Cash flows from investing activities. Our most significant use of cash in investing activities is for capital expenditures. We expend a certain amount each year on routine items to maintain the effectiveness of our business, e.g., to adopt newly developed technologies, expand into new functional areas, adapt our facilities to changing needs and/or replace obsolete assets. In addition, we have used cash to purchase land and expand our facilities. The following table shows the amount of cash going toward each of these types of capital expenditures for the nine months ended September 30 (in thousands):
The R&D facility expansion project was partially funded by an allowance from our landlord, which is reflected as cash flow from financing activities. The project began in April 2003 and construction was completed in mid-2004. We expect to spend approximately $6 million in 2005 on routine capital equipment and facility projects.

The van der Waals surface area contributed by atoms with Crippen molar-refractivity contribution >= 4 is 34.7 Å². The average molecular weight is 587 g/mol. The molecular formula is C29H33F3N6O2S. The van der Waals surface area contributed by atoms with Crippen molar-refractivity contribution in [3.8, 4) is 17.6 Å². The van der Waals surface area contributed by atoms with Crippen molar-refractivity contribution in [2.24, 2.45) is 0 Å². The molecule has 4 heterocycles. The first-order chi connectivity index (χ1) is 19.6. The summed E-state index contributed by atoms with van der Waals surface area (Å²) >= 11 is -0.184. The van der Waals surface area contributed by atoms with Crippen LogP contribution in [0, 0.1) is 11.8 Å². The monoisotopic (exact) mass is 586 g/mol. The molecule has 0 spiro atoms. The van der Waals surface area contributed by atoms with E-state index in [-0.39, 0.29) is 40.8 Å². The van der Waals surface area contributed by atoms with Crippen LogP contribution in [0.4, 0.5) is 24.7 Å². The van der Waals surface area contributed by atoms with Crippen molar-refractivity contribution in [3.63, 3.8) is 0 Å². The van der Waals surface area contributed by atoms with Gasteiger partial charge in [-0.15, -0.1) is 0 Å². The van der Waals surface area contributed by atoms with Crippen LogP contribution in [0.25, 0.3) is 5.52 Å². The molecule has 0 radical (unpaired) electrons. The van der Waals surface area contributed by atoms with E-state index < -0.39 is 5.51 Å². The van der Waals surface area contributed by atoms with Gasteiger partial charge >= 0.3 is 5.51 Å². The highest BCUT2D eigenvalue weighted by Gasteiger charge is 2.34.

Cash flows from investing activities also reflect large amounts of cash used to purchase short-term investments and received from the sale and maturity of short-term investments. These amounts primarily relate to shifts between cash and cash equivalents and short-term investments. Because we manage our cash usage with respect to our total cash, cash equivalents and short-term investments, we do not consider these cash flows to be important to an understanding of our liquidity and capital resources.
Cash flows from financing activities. In August 2005, we received net proceeds of $126.6 million from a follow-on offering of 7.5 million shares of common stock. In May 2004, we entered into a stock purchase agreement with Amgen, Inc. under which we received net proceeds of approximately $10 million. As part of the agreement for the expansion of our R&D facility, our landlord provided us an allowance of approximately $15 million to be applied toward the cost of this project. We received $6.9 million through the quarter ended June 2004, which represented the final installment of construction advance payments from our landlord.